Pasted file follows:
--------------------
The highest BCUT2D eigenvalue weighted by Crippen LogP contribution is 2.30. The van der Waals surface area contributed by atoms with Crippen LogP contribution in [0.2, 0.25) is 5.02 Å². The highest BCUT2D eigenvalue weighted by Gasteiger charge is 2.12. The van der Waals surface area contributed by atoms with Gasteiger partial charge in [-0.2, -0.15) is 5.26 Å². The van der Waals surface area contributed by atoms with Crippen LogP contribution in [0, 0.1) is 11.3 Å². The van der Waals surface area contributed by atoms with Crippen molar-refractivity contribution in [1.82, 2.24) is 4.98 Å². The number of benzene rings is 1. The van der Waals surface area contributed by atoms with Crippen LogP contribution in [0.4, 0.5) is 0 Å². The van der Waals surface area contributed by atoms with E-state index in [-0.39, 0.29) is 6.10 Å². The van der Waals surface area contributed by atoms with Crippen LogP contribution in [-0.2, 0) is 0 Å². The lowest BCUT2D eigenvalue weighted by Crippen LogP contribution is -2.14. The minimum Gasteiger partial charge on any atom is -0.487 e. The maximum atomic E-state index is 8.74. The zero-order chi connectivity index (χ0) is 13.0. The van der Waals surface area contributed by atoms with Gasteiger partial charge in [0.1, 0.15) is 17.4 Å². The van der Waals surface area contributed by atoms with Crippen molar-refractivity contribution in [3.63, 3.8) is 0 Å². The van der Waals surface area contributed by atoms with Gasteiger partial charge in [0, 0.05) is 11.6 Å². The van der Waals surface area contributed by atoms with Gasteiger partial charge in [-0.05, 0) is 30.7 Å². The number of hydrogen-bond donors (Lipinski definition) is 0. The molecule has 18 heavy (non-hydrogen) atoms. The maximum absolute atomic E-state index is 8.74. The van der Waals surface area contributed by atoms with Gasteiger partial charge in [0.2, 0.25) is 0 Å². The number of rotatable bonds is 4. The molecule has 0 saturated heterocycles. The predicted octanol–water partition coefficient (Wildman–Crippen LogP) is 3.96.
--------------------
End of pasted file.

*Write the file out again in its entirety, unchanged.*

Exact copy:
The highest BCUT2D eigenvalue weighted by Crippen LogP contribution is 2.30. The van der Waals surface area contributed by atoms with Crippen LogP contribution in [0.2, 0.25) is 5.02 Å². The highest BCUT2D eigenvalue weighted by Gasteiger charge is 2.12. The van der Waals surface area contributed by atoms with Gasteiger partial charge in [-0.2, -0.15) is 5.26 Å². The van der Waals surface area contributed by atoms with Crippen LogP contribution in [0, 0.1) is 11.3 Å². The van der Waals surface area contributed by atoms with Crippen molar-refractivity contribution in [1.82, 2.24) is 4.98 Å². The number of benzene rings is 1. The van der Waals surface area contributed by atoms with Crippen LogP contribution in [0.4, 0.5) is 0 Å². The van der Waals surface area contributed by atoms with E-state index in [-0.39, 0.29) is 6.10 Å². The van der Waals surface area contributed by atoms with Crippen LogP contribution in [-0.2, 0) is 0 Å². The lowest BCUT2D eigenvalue weighted by Crippen LogP contribution is -2.14. The minimum Gasteiger partial charge on any atom is -0.487 e. The maximum atomic E-state index is 8.74. The zero-order chi connectivity index (χ0) is 13.0. The van der Waals surface area contributed by atoms with Gasteiger partial charge in [0.1, 0.15) is 17.4 Å². The van der Waals surface area contributed by atoms with Crippen molar-refractivity contribution in [3.63, 3.8) is 0 Å². The van der Waals surface area contributed by atoms with Gasteiger partial charge in [0, 0.05) is 11.6 Å². The van der Waals surface area contributed by atoms with Gasteiger partial charge in [-0.05, 0) is 30.7 Å². The number of hydrogen-bond donors (Lipinski definition) is 0. The molecule has 18 heavy (non-hydrogen) atoms. The maximum absolute atomic E-state index is 8.74. The van der Waals surface area contributed by atoms with Gasteiger partial charge in [0.2, 0.25) is 0 Å². The number of rotatable bonds is 4. The molecule has 0 saturated heterocycles. The predicted octanol–water partition coefficient (Wildman–Crippen LogP) is 3.96.